11 February 2016

New Questions Raised about Queen Maud's Vifte Tiara

For years, the standard line on the provenance of the Vifte Tiara, the tiny convertible diamond sparkler from the collection of Queen Maud of Norway, was that it had been a birthday gift from Maud's grandmother, Queen Victoria. Chatter this week over at the Royal Jewels of the World Message Board, however, has raised new possibilities about its origins.


An illustrated list of Maud's wedding gifts includes a drawing of a diamond tiara given by Alfred, Leopold, and Marie de Rothschild. During a discussion of the piece, jewelry writer Vincent Meylan pointed out the similarities between the Rothschild Tiara and the Vifte Tiara.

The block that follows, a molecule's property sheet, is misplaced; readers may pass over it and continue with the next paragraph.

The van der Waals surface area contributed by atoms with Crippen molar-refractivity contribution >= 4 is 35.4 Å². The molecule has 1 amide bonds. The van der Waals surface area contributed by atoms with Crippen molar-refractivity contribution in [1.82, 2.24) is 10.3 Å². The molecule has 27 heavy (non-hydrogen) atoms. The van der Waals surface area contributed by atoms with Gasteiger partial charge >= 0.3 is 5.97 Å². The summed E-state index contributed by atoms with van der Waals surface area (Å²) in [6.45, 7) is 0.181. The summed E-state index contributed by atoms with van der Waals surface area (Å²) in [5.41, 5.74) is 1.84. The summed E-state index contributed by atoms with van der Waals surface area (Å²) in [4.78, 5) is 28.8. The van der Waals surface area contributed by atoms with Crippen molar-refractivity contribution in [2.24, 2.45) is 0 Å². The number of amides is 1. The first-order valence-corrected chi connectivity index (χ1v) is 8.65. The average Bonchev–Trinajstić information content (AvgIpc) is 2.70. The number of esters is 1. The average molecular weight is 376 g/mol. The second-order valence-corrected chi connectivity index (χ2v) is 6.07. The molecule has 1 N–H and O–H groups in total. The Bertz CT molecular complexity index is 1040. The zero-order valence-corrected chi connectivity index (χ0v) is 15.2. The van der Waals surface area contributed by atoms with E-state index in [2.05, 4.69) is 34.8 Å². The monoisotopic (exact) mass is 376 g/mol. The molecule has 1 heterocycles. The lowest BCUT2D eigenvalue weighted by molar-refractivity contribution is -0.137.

Maud wears the Vifte Tiara

I'm not sure of the precise origins of the provenance story about the Vifte Tiara. The name "vifte" is a reference to the fact that the tiara looks like a fan. One of the few photos of Queen Maud wearing the tiara may show her around the time that the family was mourning Queen Victoria in 1901. I always assumed she had worn the piece on that occasion to remember the grandmother who gave it to her; it may be, however, that it was simply the smallest tiara from her collection, and therefore it was well-suited for mourning.

Today, the tiara is still with the Norwegian royals, and it has been most recently worn in public as a necklace by Crown Princess Mette-Marit.